French Polishing Furniture

Many centuries ago wooden surfaces were enhanced and protected by having all sorts of liquids applied to them; oils, gums and waxes were probably the first substances tried, and over time, a variety of varnishes were made, to differing recipes.

Shellac is a natural resin (produced during the life cycle of the lac insect), and it was discovered that this resin dissolves easily in alcohol, producing an excellent varnish. In Britain, furniture made during the 17th century was sometimes waxed directly onto the wooden surface, but high quality furniture was first sealed with shellac and then waxed. This produces a superior surface, with the wax being more regular and the patina deeper, so with furniture from this period, it is best to clean, seal and then wax.

Although shellac was already known as a sealer, it was only during the early 1800s that a particular method of applying it to the surface was popularised in England; apparently coming from Europe, and the English called it 'French Polishing' (although in France it is referred to as 'Pad Polishing'.  It should be said that there is conflicting information about the origins of the technique. But the name that has stuck; - thus French Polishing is actually the method of application, rather than the substance. Instead of applying it by brush, the shellac is polished into the surface with special pads, creating hundreds of extremely thin coats that merge or amalgamate together to form one layer.

A range of finishes is possible with this method; anything from a dull matt effect, to a satin glow, and finally an extremely high mirror gloss is possible.
Although an initial sealing coat of shellac can be applied prior to waxing, true French Polishing does not use wax at all, relying entirely on the skilled application of the shellac to achieve the required surface. Beware of 'French polishers' or courses that market French Polishing as 'a layer of shellac which is then covered with wax' - this is not true French Polishing. Wax would simply obscure the surface, and should be regarded as a separate way of finishing furniture, valid in its own right.

Much 19th century furniture, often made from mahogany or walnut, was French polished, and when deciding how best to restore such a piece, we need to decide if we are going to simply 'conserve' what is there, or 'restore' it to its former state.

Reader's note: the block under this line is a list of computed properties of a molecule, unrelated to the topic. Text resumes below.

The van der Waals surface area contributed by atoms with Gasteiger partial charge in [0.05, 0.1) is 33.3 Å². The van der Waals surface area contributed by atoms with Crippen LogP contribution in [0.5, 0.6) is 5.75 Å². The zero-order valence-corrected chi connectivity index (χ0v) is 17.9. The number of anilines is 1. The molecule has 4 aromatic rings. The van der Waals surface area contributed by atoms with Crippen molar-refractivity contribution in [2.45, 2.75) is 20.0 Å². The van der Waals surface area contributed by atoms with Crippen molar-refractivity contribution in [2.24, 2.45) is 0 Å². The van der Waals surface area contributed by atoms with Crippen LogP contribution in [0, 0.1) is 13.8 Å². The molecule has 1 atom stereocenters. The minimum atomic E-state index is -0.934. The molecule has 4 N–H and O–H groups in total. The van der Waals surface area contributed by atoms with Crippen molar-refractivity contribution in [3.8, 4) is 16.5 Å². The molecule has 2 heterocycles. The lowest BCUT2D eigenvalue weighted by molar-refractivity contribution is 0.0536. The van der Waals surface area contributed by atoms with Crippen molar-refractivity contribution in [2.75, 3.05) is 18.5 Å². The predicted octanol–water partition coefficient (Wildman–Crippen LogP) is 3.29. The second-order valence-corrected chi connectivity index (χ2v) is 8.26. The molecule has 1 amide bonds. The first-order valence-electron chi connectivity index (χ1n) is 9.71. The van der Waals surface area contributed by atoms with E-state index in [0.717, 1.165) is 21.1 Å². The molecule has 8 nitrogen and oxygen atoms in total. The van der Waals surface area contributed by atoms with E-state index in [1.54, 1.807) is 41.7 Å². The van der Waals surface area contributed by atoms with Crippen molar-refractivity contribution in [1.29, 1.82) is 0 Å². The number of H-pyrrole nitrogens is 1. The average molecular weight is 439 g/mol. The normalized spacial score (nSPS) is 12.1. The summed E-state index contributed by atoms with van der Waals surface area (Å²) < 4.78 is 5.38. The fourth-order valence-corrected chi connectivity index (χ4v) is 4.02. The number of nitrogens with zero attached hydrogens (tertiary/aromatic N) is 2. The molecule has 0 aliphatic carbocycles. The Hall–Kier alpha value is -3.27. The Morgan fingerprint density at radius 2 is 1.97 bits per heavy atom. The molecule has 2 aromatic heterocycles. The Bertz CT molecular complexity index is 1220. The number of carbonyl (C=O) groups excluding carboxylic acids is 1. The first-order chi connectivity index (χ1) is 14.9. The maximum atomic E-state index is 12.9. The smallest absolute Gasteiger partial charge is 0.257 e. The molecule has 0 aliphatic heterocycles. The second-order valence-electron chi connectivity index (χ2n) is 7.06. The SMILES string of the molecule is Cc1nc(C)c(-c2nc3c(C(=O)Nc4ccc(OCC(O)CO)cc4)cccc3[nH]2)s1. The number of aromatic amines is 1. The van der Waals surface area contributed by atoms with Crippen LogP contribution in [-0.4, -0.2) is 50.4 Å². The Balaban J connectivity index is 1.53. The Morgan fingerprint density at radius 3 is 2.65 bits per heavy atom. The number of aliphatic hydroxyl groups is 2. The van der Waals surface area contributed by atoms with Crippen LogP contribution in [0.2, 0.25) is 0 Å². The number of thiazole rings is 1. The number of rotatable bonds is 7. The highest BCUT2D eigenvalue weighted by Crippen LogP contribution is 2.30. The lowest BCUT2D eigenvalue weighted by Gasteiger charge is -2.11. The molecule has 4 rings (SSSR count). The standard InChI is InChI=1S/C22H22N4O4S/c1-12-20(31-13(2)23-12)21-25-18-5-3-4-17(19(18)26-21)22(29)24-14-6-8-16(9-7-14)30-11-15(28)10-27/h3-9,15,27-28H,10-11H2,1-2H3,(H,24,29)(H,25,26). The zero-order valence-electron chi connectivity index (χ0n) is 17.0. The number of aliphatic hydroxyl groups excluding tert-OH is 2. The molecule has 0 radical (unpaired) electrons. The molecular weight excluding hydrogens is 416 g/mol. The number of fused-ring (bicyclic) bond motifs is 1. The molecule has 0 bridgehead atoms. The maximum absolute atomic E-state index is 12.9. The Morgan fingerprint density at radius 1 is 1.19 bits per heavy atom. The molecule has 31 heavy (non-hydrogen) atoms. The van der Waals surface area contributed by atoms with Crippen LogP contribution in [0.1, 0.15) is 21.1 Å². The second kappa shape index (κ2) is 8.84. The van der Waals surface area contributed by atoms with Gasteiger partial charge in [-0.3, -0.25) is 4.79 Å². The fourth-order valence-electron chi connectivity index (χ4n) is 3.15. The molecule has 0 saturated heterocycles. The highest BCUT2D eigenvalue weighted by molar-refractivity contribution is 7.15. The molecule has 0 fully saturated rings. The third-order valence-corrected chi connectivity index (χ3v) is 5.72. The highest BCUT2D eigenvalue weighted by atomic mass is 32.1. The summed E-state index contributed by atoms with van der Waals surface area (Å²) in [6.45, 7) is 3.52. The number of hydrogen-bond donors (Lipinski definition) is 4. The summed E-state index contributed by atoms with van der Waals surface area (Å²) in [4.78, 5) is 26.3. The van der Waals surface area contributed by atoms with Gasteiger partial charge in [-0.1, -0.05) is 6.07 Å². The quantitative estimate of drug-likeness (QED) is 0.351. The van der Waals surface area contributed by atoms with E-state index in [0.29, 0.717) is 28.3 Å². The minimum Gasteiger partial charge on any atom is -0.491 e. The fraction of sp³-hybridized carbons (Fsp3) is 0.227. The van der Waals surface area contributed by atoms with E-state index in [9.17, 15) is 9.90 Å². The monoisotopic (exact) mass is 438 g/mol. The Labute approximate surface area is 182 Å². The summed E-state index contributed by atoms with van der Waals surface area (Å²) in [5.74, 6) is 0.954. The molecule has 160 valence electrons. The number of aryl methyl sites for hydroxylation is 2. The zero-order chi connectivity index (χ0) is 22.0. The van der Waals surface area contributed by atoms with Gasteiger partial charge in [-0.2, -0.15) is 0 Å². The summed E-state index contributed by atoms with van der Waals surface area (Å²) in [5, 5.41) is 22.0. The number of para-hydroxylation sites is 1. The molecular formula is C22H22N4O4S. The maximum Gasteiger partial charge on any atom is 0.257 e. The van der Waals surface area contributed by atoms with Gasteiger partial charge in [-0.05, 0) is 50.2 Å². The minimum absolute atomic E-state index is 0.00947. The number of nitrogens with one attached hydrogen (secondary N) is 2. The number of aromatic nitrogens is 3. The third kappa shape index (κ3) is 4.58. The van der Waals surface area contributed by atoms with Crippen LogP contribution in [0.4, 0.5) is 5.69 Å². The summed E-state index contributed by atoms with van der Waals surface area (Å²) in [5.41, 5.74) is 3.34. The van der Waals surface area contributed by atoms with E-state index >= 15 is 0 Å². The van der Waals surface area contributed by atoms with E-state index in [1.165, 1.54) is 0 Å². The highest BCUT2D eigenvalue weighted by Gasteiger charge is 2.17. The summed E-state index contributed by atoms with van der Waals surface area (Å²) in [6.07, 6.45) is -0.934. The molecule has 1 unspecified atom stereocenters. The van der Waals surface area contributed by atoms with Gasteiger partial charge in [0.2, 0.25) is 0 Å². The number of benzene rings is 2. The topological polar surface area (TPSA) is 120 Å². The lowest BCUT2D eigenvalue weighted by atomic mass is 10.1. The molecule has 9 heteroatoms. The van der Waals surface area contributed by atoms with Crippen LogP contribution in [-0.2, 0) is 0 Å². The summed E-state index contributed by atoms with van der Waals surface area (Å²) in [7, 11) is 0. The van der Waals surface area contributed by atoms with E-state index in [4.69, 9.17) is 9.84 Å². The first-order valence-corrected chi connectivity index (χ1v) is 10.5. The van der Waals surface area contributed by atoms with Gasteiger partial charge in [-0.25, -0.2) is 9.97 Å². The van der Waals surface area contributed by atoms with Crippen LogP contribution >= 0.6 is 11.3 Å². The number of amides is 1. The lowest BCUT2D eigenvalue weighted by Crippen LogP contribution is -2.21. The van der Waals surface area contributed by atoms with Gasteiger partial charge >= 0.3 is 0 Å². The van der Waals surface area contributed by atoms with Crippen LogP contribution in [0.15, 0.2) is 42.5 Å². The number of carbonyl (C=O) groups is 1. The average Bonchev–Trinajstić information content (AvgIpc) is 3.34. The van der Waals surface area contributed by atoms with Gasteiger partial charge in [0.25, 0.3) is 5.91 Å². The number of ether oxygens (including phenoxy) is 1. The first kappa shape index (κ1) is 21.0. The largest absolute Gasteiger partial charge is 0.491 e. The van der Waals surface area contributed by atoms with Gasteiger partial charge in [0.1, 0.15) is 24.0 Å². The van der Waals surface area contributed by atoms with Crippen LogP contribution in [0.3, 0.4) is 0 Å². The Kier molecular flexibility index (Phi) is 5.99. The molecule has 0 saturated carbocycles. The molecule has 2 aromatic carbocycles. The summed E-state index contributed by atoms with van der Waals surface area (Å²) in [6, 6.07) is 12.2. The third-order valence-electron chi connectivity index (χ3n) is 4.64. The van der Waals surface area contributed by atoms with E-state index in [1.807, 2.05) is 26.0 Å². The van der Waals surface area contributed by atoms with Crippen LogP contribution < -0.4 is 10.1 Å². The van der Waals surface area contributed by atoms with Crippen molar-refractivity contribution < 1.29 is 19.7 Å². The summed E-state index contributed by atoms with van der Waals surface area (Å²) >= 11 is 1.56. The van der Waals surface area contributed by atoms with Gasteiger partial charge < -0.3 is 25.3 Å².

The current fashion tends to favour preserving the current surface, complete with scratches, dents and other signs of historic wear and tear, as well as old repairs. The aim is to clean and enhance the surface, so that the piece looks as if it has always been well looked after. 

We tend to prefer an object to honestly show its age; - even though a piece of furniture would originally have been perfect both in its smooth, blemish free surfaces and its polished finish, we now like to see the evidence of its history. So we try not to sand surfaces smooth or make unnecessary repairs, preferring simply to clean superficial grime, dirt and damaged wax off before polishing again.

(An interesting comparison is with old buildings like the ancient cathedrals in England; - research shows that when new, the stonework was perfectly regular and mostly covered in bright painted designs. We would probably be unhappy to see them restored to their original state, preferring to appreciate what in many respects are semi-derelict surfaces!)

So with furniture, we must decide to what extent we are 'conserving' what still remains, with minimal alteration, and to what extent we are 'restoring' it closer to how it would have started out. Museum quality pieces of historic importance are generally 'conserved', to the extent that missing pieces of wood are inserted for strength, but left plain, with no attempt made to stain or disguise the repair. But in the antique furniture sector, where we want strong, usable furniture, sympathetic 'restoration' is the norm, with repairs stained and worked in as carefully as possible so they become indistinct from the original.

It might seem inappropriate to create a highly polished surface on something that was never intended to be that way, so 17th century oak, for example, would correctly be finished with a wax which is not a high gloss finish.

Even a later piece, that may have started out bright and shiny, may now be preferred with a duller, satin glow.

We can make our own choice, doing what seems best to retain the character and charm of the piece.

A range of finishes is shown above - wax, matt, satin, gloss. Choose the right finish for the period and style of the piece.